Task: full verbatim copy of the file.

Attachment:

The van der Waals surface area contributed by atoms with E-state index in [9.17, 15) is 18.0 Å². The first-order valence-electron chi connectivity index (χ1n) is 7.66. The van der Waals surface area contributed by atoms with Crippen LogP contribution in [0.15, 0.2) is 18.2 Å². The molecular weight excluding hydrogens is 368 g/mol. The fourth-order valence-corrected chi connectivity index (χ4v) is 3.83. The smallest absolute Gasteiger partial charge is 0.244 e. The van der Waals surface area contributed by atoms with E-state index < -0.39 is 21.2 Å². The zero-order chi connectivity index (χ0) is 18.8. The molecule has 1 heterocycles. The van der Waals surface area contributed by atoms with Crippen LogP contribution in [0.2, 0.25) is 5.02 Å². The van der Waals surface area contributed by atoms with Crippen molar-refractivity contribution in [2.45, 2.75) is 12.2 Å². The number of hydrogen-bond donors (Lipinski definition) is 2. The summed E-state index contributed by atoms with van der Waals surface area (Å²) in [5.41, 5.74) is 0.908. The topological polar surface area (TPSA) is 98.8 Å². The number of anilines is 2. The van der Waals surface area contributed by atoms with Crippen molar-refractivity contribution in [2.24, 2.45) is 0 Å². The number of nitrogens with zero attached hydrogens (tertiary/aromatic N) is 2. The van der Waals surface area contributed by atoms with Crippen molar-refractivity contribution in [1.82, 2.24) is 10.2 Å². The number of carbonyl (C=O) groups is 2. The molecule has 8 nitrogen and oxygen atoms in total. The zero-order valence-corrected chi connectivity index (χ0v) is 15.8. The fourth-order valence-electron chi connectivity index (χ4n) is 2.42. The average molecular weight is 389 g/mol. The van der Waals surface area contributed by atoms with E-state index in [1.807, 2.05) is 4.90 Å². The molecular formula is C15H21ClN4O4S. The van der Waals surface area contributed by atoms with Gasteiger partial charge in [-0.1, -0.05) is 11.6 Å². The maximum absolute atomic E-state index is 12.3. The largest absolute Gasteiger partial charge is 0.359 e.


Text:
The van der Waals surface area contributed by atoms with E-state index in [9.17, 15) is 18.0 Å². The first-order valence-electron chi connectivity index (χ1n) is 7.66. The van der Waals surface area contributed by atoms with Crippen LogP contribution in [0.15, 0.2) is 18.2 Å². The molecular weight excluding hydrogens is 368 g/mol. The fourth-order valence-corrected chi connectivity index (χ4v) is 3.83. The smallest absolute Gasteiger partial charge is 0.244 e. The van der Waals surface area contributed by atoms with E-state index < -0.39 is 21.2 Å². The zero-order chi connectivity index (χ0) is 18.8. The molecule has 1 heterocycles. The van der Waals surface area contributed by atoms with Crippen LogP contribution in [0.2, 0.25) is 5.02 Å². The van der Waals surface area contributed by atoms with Crippen molar-refractivity contribution in [2.45, 2.75) is 12.2 Å². The number of hydrogen-bond donors (Lipinski definition) is 2. The summed E-state index contributed by atoms with van der Waals surface area (Å²) in [5.41, 5.74) is 0.908. The topological polar surface area (TPSA) is 98.8 Å². The number of anilines is 2. The van der Waals surface area contributed by atoms with Crippen molar-refractivity contribution in [2.24, 2.45) is 0 Å². The number of nitrogens with zero attached hydrogens (tertiary/aromatic N) is 2. The van der Waals surface area contributed by atoms with Crippen molar-refractivity contribution in [1.82, 2.24) is 10.2 Å². The number of carbonyl (C=O) groups is 2. The molecule has 8 nitrogen and oxygen atoms in total. The zero-order valence-corrected chi connectivity index (χ0v) is 15.8. The fourth-order valence-electron chi connectivity index (χ4n) is 2.42. The average molecular weight is 389 g/mol. The van der Waals surface area contributed by atoms with E-state index in [1.807, 2.05) is 4.90 Å². The molecular formula is C15H21ClN4O4S. The van der Waals surface area contributed by atoms with Gasteiger partial charge in [-0.1, -0.05) is 11.6 Å². The maximum absolute atomic E-state index is 12.3. The largest absolute Gasteiger partial charge is 0.359 e.